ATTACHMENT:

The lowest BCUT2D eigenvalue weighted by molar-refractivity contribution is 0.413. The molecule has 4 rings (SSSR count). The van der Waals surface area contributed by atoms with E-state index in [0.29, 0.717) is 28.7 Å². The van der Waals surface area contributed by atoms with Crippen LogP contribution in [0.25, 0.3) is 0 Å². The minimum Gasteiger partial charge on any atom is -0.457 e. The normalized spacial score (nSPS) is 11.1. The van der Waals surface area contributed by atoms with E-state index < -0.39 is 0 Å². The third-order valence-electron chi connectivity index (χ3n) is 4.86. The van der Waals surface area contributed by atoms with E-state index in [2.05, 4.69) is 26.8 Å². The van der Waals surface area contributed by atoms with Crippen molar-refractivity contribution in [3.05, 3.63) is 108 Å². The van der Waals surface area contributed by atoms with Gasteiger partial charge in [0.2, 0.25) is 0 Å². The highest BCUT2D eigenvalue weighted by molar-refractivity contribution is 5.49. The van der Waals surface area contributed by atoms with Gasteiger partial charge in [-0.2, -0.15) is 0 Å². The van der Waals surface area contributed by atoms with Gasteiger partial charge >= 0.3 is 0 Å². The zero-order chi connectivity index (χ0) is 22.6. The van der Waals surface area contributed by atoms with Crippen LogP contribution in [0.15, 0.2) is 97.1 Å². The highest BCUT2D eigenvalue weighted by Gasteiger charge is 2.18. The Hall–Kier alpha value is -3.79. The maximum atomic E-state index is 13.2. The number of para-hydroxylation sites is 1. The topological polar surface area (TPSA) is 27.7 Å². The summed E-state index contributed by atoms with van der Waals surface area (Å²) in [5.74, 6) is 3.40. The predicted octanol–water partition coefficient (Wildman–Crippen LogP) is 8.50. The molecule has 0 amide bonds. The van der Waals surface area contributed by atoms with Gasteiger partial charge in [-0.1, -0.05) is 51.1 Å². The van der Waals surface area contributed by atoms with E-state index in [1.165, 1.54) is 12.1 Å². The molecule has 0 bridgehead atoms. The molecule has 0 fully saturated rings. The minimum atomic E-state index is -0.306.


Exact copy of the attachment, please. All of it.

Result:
The lowest BCUT2D eigenvalue weighted by molar-refractivity contribution is 0.413. The molecule has 4 rings (SSSR count). The van der Waals surface area contributed by atoms with E-state index in [0.29, 0.717) is 28.7 Å². The van der Waals surface area contributed by atoms with Crippen LogP contribution in [0.25, 0.3) is 0 Å². The minimum Gasteiger partial charge on any atom is -0.457 e. The normalized spacial score (nSPS) is 11.1. The van der Waals surface area contributed by atoms with E-state index < -0.39 is 0 Å². The third-order valence-electron chi connectivity index (χ3n) is 4.86. The van der Waals surface area contributed by atoms with E-state index in [2.05, 4.69) is 26.8 Å². The van der Waals surface area contributed by atoms with Crippen molar-refractivity contribution in [3.05, 3.63) is 108 Å². The van der Waals surface area contributed by atoms with Gasteiger partial charge in [0.2, 0.25) is 0 Å². The highest BCUT2D eigenvalue weighted by molar-refractivity contribution is 5.49. The van der Waals surface area contributed by atoms with Gasteiger partial charge in [-0.2, -0.15) is 0 Å². The van der Waals surface area contributed by atoms with Gasteiger partial charge >= 0.3 is 0 Å². The zero-order chi connectivity index (χ0) is 22.6. The van der Waals surface area contributed by atoms with Crippen LogP contribution in [0.15, 0.2) is 97.1 Å². The highest BCUT2D eigenvalue weighted by Gasteiger charge is 2.18. The Hall–Kier alpha value is -3.79. The maximum atomic E-state index is 13.2. The number of para-hydroxylation sites is 1. The topological polar surface area (TPSA) is 27.7 Å². The summed E-state index contributed by atoms with van der Waals surface area (Å²) in [5.74, 6) is 3.40. The predicted octanol–water partition coefficient (Wildman–Crippen LogP) is 8.50. The molecule has 0 amide bonds. The van der Waals surface area contributed by atoms with Gasteiger partial charge in [-0.1, -0.05) is 51.1 Å². The van der Waals surface area contributed by atoms with E-state index in [1.165, 1.54) is 12.1 Å². The molecule has 0 bridgehead atoms. The molecule has 0 fully saturated rings. The minimum atomic E-state index is -0.306.